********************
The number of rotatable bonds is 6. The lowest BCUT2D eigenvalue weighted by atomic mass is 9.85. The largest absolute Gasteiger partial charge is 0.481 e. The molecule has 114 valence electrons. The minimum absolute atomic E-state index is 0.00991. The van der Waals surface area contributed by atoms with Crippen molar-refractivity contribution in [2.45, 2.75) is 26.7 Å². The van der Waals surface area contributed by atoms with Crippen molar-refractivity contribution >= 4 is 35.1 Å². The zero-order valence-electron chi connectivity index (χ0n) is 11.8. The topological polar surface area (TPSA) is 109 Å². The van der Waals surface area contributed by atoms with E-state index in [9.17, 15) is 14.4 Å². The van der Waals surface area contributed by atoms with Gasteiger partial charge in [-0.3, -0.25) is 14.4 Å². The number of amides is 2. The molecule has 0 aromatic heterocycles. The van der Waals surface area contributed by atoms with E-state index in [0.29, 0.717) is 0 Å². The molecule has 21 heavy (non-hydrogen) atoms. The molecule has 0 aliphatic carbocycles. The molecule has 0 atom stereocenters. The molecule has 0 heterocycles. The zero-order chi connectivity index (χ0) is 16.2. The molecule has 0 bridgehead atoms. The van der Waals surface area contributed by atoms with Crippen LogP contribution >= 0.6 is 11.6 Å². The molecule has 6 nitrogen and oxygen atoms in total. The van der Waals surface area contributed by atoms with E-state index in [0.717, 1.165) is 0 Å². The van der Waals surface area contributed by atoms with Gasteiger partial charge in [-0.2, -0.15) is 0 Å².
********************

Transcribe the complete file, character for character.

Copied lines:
The number of rotatable bonds is 6. The lowest BCUT2D eigenvalue weighted by atomic mass is 9.85. The largest absolute Gasteiger partial charge is 0.481 e. The molecule has 114 valence electrons. The minimum absolute atomic E-state index is 0.00991. The van der Waals surface area contributed by atoms with Crippen molar-refractivity contribution in [2.45, 2.75) is 26.7 Å². The van der Waals surface area contributed by atoms with Crippen molar-refractivity contribution >= 4 is 35.1 Å². The zero-order valence-electron chi connectivity index (χ0n) is 11.8. The topological polar surface area (TPSA) is 109 Å². The van der Waals surface area contributed by atoms with E-state index in [9.17, 15) is 14.4 Å². The van der Waals surface area contributed by atoms with Gasteiger partial charge in [-0.3, -0.25) is 14.4 Å². The number of amides is 2. The molecule has 0 aromatic heterocycles. The van der Waals surface area contributed by atoms with E-state index in [0.29, 0.717) is 0 Å². The molecule has 21 heavy (non-hydrogen) atoms. The molecule has 0 aliphatic carbocycles. The molecule has 0 atom stereocenters. The molecule has 0 heterocycles. The zero-order chi connectivity index (χ0) is 16.2. The molecule has 0 bridgehead atoms. The van der Waals surface area contributed by atoms with Crippen LogP contribution >= 0.6 is 11.6 Å². The molecule has 6 nitrogen and oxygen atoms in total. The van der Waals surface area contributed by atoms with E-state index in [0.717, 1.165) is 0 Å². The van der Waals surface area contributed by atoms with Gasteiger partial charge in [-0.2, -0.15) is 0 Å².